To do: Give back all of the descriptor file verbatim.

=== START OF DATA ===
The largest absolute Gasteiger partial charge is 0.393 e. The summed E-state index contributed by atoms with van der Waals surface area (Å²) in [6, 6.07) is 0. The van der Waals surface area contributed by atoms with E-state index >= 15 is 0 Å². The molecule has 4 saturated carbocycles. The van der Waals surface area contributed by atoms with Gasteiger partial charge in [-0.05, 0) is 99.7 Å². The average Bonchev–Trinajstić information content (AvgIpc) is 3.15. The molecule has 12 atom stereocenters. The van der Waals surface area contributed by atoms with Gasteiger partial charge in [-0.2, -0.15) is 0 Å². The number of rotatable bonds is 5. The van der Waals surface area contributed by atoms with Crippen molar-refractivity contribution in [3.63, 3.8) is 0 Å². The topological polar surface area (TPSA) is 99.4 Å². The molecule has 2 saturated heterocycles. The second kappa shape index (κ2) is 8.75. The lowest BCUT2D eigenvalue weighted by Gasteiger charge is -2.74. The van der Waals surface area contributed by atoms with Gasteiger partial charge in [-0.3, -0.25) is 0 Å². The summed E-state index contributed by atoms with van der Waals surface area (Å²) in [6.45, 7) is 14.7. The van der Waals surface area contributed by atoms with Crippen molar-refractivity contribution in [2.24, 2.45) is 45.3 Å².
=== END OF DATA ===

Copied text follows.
The largest absolute Gasteiger partial charge is 0.393 e. The summed E-state index contributed by atoms with van der Waals surface area (Å²) in [6, 6.07) is 0. The van der Waals surface area contributed by atoms with E-state index >= 15 is 0 Å². The molecule has 4 saturated carbocycles. The van der Waals surface area contributed by atoms with Gasteiger partial charge in [-0.05, 0) is 99.7 Å². The average Bonchev–Trinajstić information content (AvgIpc) is 3.15. The molecule has 12 atom stereocenters. The van der Waals surface area contributed by atoms with Gasteiger partial charge in [-0.2, -0.15) is 0 Å². The number of rotatable bonds is 5. The van der Waals surface area contributed by atoms with Crippen molar-refractivity contribution in [3.63, 3.8) is 0 Å². The topological polar surface area (TPSA) is 99.4 Å². The molecule has 2 saturated heterocycles. The second kappa shape index (κ2) is 8.75. The lowest BCUT2D eigenvalue weighted by Gasteiger charge is -2.74. The van der Waals surface area contributed by atoms with Gasteiger partial charge in [-0.3, -0.25) is 0 Å². The summed E-state index contributed by atoms with van der Waals surface area (Å²) in [6.45, 7) is 14.7. The van der Waals surface area contributed by atoms with Crippen molar-refractivity contribution in [2.24, 2.45) is 45.3 Å².